The French took their bread and pate to Asia, where it was transformed into the classic banh mi thit. The bread baked in Vietnam changed from long baguettes to a crusty smaller and lighter roll, the kind we are familiar with in Sydney. Generations later, Vietnamese migrants settled in Paris bringing their favourite sandwich with them, which changed back again to use the longer and heavier French baguette and so the Parisian version of a banh mi was born.
Heading into the Quarter Chinois or Asiatique in the the 13th was the perfect place to find a banh mi. There's a big Vietnamese community here, so they just had to be out there.
Ordering a 'dac biet' or 'special combo' style was new, and at first I was a little bit confused about what to get as the menus were in French (of course). Usually I just get a classic version with pork meat, pate, pickles and salad so the variations were a little overwhelming. Most comforting though was the exact same question asked at the end, but in French - "voulez-vous piment?" ("would you like chilli with that?"). Oui!
Song Heng is at 58, ave de Choisy, 75013. They also have a range of ready made takeaway fried treats in the counter at front.
Along Avenue d'Ivry (the other main street in the Quarter Asiatique) is Thieng Heng. We saw queues for this place early in the day, we love how the passion for a good pork roll has taken hold in Paris too.
Thieng Heng is at 50 ave d'Ivry.
Sniffing our way around the streets, it was this corner store we really couldn't wait to get back to, Hoa Nam.
The inside of this store had just about everything you could wish for, roast ducks, steamed buns and a huge selection of banh mi and fillings.
Along the other side of the store was a range of ready made foods that you could takeaway.
Grilled chicken ready to take home.
The selections were colourful and fresh, far better looking than what we had seen in some other places across the city.
Paris is one place that really celebrates a good salad, and the selections here don't disappoint, filled with shredded lettuce, grated carrot, shredded chicken, shelled generous sized prawns and fragrant fresh herbs.
But it was their sandwich board which had lured us back. Fourteen different rolls to choose from here, with a few other specials advertised around the store. There are classic styles, meatballs, lemongrass beef, roast chicken, grilled beef skewers, fish, roast duck and spring rolls to fill your bread.
A final food choice dilemma was to be faced, either the Loatien style or a roll filled with intestines?
Because we couldn't decide which single one to get, and thought we might not get back down here, we ended up with three different rolls for lunch.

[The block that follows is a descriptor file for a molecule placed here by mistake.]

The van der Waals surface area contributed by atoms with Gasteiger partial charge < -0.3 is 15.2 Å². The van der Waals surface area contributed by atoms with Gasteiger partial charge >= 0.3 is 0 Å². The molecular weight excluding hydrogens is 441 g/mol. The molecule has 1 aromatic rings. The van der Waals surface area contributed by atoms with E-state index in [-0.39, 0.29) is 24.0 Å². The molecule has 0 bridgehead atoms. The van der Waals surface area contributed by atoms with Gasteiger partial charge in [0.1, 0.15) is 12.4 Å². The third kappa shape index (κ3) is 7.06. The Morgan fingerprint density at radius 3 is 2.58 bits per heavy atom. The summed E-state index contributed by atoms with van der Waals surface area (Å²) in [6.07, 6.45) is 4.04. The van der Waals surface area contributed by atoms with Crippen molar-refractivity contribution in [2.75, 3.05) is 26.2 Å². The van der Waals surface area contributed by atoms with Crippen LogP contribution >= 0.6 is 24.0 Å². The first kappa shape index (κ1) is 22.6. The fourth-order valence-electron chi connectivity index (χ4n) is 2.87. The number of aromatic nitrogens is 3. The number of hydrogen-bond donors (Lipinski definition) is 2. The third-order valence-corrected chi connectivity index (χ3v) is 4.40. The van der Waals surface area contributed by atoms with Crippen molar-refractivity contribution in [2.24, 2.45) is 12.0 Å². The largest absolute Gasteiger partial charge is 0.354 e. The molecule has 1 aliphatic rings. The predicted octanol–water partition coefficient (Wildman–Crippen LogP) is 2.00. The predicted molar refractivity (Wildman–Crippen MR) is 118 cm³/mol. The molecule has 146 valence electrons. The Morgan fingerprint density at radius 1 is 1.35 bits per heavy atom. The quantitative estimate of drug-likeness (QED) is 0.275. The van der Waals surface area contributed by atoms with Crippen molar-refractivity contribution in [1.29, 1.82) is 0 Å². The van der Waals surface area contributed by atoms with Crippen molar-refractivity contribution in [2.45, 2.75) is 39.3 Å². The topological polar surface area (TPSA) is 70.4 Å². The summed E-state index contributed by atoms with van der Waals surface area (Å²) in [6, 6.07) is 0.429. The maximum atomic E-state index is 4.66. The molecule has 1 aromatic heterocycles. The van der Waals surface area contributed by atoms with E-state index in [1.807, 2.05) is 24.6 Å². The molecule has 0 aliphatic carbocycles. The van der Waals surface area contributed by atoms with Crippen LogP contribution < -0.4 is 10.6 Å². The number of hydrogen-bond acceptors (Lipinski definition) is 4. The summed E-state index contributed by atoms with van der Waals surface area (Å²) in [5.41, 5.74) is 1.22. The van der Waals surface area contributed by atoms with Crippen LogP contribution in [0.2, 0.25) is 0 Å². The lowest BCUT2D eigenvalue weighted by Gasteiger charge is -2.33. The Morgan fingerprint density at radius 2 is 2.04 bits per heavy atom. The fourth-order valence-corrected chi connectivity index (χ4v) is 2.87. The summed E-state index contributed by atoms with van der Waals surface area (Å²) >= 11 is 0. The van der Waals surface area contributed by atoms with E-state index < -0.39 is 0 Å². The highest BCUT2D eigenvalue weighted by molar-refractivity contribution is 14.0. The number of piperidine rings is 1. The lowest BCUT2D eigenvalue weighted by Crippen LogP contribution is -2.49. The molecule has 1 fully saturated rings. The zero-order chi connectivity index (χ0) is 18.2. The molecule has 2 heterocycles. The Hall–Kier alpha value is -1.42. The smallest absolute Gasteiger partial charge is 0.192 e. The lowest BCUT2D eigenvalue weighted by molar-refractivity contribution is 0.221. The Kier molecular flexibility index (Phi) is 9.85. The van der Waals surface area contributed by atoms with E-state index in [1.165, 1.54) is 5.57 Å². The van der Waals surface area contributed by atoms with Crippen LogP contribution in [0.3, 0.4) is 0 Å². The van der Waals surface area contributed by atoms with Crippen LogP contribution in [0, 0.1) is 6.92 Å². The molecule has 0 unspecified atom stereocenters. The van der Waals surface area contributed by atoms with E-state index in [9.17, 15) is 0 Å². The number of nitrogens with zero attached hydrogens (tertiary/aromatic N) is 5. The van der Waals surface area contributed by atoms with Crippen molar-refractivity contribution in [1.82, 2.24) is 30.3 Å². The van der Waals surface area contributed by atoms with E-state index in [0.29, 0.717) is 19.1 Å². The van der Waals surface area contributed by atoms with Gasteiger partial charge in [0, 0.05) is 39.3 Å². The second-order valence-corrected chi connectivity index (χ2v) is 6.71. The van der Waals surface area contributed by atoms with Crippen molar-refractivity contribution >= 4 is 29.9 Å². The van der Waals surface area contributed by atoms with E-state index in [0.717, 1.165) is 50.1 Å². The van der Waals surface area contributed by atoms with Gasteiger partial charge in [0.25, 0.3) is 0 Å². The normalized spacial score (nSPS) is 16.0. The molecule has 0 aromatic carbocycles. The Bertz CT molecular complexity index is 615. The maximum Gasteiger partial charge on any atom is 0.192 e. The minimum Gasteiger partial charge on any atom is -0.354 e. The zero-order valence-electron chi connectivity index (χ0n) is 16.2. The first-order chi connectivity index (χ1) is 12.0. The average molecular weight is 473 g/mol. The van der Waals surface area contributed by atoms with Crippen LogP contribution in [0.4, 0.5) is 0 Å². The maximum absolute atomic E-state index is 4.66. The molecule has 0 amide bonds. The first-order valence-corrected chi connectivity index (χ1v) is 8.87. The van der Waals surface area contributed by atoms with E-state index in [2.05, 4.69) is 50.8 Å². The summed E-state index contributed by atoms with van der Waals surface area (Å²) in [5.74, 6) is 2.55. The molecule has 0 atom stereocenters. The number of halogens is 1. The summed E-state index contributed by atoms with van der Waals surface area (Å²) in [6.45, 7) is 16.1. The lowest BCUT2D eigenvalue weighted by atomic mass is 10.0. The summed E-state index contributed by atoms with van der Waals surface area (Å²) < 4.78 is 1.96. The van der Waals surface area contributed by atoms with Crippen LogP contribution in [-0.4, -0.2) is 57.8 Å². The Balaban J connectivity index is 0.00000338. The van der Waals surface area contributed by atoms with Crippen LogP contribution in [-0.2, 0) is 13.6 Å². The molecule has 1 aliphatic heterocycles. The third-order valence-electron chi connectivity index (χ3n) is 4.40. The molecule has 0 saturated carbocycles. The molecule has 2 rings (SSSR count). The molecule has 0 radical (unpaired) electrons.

Shawn begs for this one, sandwich aux nems porc, a roll filled with salad and spring rolls. The greasy fried rolls give a meaty and satisfying crunch to the baguette, leaching out a little bit of grease onto the bread and salad. €2,60.
It was so hard to choose between the sandwich Laotian and the tripes, but offal won in the end. This is one filling I would dearly love to see done back in Sydney - anyone? Please? The intestines were cut into little rings, well cleaned and not overly whiffy and the hoisin sauce gave it a good flavour base, even a little mask to the strong smell. A wonderful roll. €3,50.
Finally we munch through a roast duck (sandwich au canard laque) roll, which was highly hyped in our mind before we tried it but proved to be the least exciting of the three. The duck was a little dry and needed some extra sauce or fattiness to give it some oomph. €4,80.
Traiteur Hoa Nam is at the corner at 51 ave d'Ivry.
We got up into Belleville to try some more rolls to balance out our Parisian pork roll adventures. Saigon Sandwich is tucked down a not so busy street right near a Chinese restaurant serving food from Wenzhou which we sorely regretted not trying as well.
The rolls here had a great crisp to the bread and plenty of carrot but not much on the other green fixings.
This small store pumps out rolls and flashes smiles for free, the ladies in here were so friendly and helpful when we had some language issues.
Saigon Sandwich is at 8 Rue de la Présentation, 75011. It's the Marrickville Pork Roll of most best of lists about banh mi in Paris.
There were other banh mi places we saw along our walks, too many for us to try them all (and we did have to get some French food in there sometimes).
Just out the front of the large Tang Freres supermarket in the Quarter Asiatique was a store selling banh mi and all sorts of fried goodies.
Mekong is on the northern edge of Quarter Asiatique, at 135 rue de Tolbiac, 75013.
TJ Asian Fusion Banh Mi and Bubble Tea Shop is at 86 rue Baudricort 75013, just around the corner from Hoa Nam.
Up in the 17th - Sen Trang is at 21 Rue Guy Môquet, 75017.
Way down in the 15th - Bubble Jieli is at 362 Rue de Vaugirard, 75015
Pork rolls were a perfect way to balance out getting opportunities to eat more French bread and satisfying our Asian food cravings. They also work out to be a good cheap lunch, with most basic rolls about €2,80 and the most expensive (roast duck) about €4,80.
We love pork rolls, and we love Paris.